CEO Letter | ‘The rich are different; they have more money’*

I have a new vantage point this week. Usually when I write, I stare out through my office window at the Houses of Parliament and the slow-flowing, timeless Thames, and my thoughts necessarily turn to Brexit and to the other legislative issues facing our sector.

But right now I’m holed up at one of the achingly chic beach-side bars that string along the waterfront in Juan Les Pins, washing white sand from my toes in the limpid waters of the Med, sipping an ice-cold Kir and staring out into the bay at an absolute glut of Superyachts – so many, it must keep the people who control the sea traffic very busy indeed. Dwarfing the common or garden sixty or seventy metre superyachts around it – as a rule of thumb, a superyacht costs a million pounds a metre, so these are hardly small-fry – is Eclipse, Roman Abramovich’s extraordinary 162.5 metre yacht. It’s at anchor conveniently close to the Abramovich’s holiday villa, Le château de la Croë, on Cap D’Antibe, and so luxurious, it has room for three helicopters and its swimming pool can be raised to transform the area into a dance floor for marvellous parties. In just three days I’ve turned into a superyacht geek, making notes as new craft hove into view  – Unfurled, a Bauhaus-inspired sailing yacht and winner of the 2016 World Superyacht Awards, was a good spot yesterday –  and looking them up on Boat International, the authority on superyachting and the life that goes with it, is one of Walpole’s newest members, and remains the only media company to have had access to the inside of Eclipse.

Superyacht ownership is the single best identifier of the world’s ultra-ultra high net worths – after all, if, like Eddie Jordan, you fancy a Sunseeker 155 as a holiday home, you’ll need about £32 million, and that’s without the annual upkeep of 10% of the yacht purchase price. Eclipse is said to have cost £1.5 billion to build, but then Abramovich has exceptionally deep pockets. This is not, on the whole, inherited wealth: 95% of superyacht owners have made their own fortunes – think of David and Simon Reuben, whose fortune is built in property and data and who own Arena Racing, Sir James Dyson (household tech), Ernesto and Kirsty Bertarelli (pharmaceuticals), or the Graffs (diamonds). The world’s super rich is a nomadic community – why get rained on when your private jet is on standby to whisk you to sunnier climes– St Barts for New Year, Davos in late January, Megeve at Easter, a prolonged spell in London from where you run your global business empire, then plenty of pootling up and down the Med over the summer, from Palma to Porto Cervo and beyond.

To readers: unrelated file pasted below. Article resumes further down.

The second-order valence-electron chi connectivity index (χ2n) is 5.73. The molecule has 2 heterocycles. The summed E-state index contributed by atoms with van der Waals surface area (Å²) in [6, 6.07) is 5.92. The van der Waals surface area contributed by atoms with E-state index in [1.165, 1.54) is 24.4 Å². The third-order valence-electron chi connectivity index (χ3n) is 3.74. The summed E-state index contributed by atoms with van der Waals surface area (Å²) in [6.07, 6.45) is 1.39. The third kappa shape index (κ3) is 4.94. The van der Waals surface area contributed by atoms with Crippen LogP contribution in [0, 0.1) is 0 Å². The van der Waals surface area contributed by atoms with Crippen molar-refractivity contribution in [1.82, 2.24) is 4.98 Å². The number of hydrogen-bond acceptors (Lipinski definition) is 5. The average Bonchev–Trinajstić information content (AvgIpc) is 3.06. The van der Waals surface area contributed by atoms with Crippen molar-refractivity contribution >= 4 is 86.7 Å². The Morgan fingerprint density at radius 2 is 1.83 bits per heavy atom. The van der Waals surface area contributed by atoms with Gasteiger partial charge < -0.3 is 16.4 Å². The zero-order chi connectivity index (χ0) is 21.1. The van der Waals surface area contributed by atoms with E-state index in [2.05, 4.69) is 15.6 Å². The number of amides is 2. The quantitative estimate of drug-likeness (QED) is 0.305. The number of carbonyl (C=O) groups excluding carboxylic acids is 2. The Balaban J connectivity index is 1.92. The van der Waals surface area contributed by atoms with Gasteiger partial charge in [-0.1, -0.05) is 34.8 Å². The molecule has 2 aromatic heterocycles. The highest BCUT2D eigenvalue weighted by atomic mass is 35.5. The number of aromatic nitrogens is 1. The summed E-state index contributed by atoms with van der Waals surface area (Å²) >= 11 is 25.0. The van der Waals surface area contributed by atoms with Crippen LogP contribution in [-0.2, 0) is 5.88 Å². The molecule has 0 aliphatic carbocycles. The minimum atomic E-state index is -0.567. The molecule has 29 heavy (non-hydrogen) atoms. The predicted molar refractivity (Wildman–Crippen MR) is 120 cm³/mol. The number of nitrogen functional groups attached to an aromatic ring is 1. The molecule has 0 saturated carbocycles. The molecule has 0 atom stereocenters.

Britain has the highest proportion of superyacht owners: London is the hub of global wealth, perfectly located for doing business with the Far East in the morning and the Americas in the afternoon, for its geo-political and economic stability, for its excellent private schools, its culture and heritage, its world beating luxury retail scene – as we highlighted in our report with CBRE on Luxury & Location – and for ease of access to the rest of the world. It seems extraordinary to say it, particularly when looking at their vast boats, but it’s also an intensely private community, and one that’s notoriously difficult to market to – after all, these are customers who can make your entire quarter in a single transaction, if only you get it right – but is the conversation different with someone for whom money is no object? *To quote F.Scott Fitzgerald, who also liked to holiday in Juan Les Pins, ‘Let me tell you about the very rich. They are different from you and me.

What we talk about when we talk about Brexit